Straight Talk About Small Bladders, Urinary Tract Infections, Pain Pills, and More

Juliette BordaQ: I feel like my bladder must be shrinking. Im always looking for the nearest bathroom. Whats wrong with me?

A: You could have a urinary tract infection. UTIs are the result of bacteria entering through the urethra and multiplying in the bladder. Women are twice as likely as men to develop at least one UTI in their lifetimes. Our urethras are shorter, so bugs have to travel a shorter distance before they can wreak havoc. And, as we age, bladder tissues thin, making us more susceptible.

A frequent need to pee plus pain and cloudy or bloody urine are common symptoms. Antibiotics like Levaquin or Cipro are the first line of treatment. If a UTI isnt causing your peeing problem, it may be a side effect of a medication youre taking. If youre on an antidepressant or diuretics for high blood pressure, or recently changed dosages, that may send you to the restroom more often, too. Your doc might change doses or prescribe a new medicine altogether to fix the problem.

Q: I take several ibuprofen tablets almost every day for various aches. Is this bad for me?

A: Probably. Ibuprofen is a nonsteroidal anti-inflammatory drug (NSAID), similar to naproxen and aspirin. These medications can up your risk of intestinal bleeding—and that may happen with just a few pills per week. The bleeding can damage the lining of your digestive tract, causing ulcers to develop in your stomach, small intestine, or colon without your realizing it.

Some NSAIDs can also increase your risk of heart attack or stroke, and the longer you use them, the more your risk goes up. You should talk to your doctor to see if the NSAID youre using is safe for you. Never take more than 800 milligrams of ibuprofen each day (typically four nonprescription pills) without medical supervision. And if you begin having black, bloody, or tarry bowel movements, tell your doc; its possible that the medicine has caused bleeding or ulcers in your bowels.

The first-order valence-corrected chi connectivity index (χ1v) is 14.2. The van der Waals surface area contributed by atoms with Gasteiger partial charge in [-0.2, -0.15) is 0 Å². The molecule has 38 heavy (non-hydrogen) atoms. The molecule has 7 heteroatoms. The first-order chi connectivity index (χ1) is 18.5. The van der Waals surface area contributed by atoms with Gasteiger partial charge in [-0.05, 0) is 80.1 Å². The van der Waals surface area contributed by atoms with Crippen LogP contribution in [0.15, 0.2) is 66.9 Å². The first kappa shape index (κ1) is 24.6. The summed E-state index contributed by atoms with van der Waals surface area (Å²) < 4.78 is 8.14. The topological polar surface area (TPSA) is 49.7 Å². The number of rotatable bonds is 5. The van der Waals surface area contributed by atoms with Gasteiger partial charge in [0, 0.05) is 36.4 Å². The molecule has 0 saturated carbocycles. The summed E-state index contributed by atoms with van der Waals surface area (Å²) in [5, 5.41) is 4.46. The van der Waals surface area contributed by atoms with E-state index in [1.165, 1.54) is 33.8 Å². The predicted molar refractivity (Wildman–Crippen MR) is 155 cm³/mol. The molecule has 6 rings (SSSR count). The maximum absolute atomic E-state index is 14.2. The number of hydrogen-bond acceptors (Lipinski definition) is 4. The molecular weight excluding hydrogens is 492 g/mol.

Q: My fingers and toes get chilled immediately in cold weather—and its really hard to warm them up. Whats the problem?

A: Those frigid fingers and toes could be symptoms of Raynauds Disease (RD). People with RD are very sensitive to cold. In fact, exposure to cold temps causes blood vessels in their extremities to spasm and contract, diminishing the blood supply going to the hands and feet (and sometimes the nose, ears, and lips). At first, sufferers hands may turn white, then blue, from a lack of oxygen. Later, the constricted blood vessels may open suddenly, and hands may turn red. A slight burning sensation is common.

RD affects women almost two times more than men—and women younger than 40, in particular. Doctors dont know what causes it, but there is a medicine available that dilates blood vessels. And common-sense measures can help: Before going outside, wear multiple layers of gloves and insulated socks; if they get wet, put on clean, dry ones ASAP.

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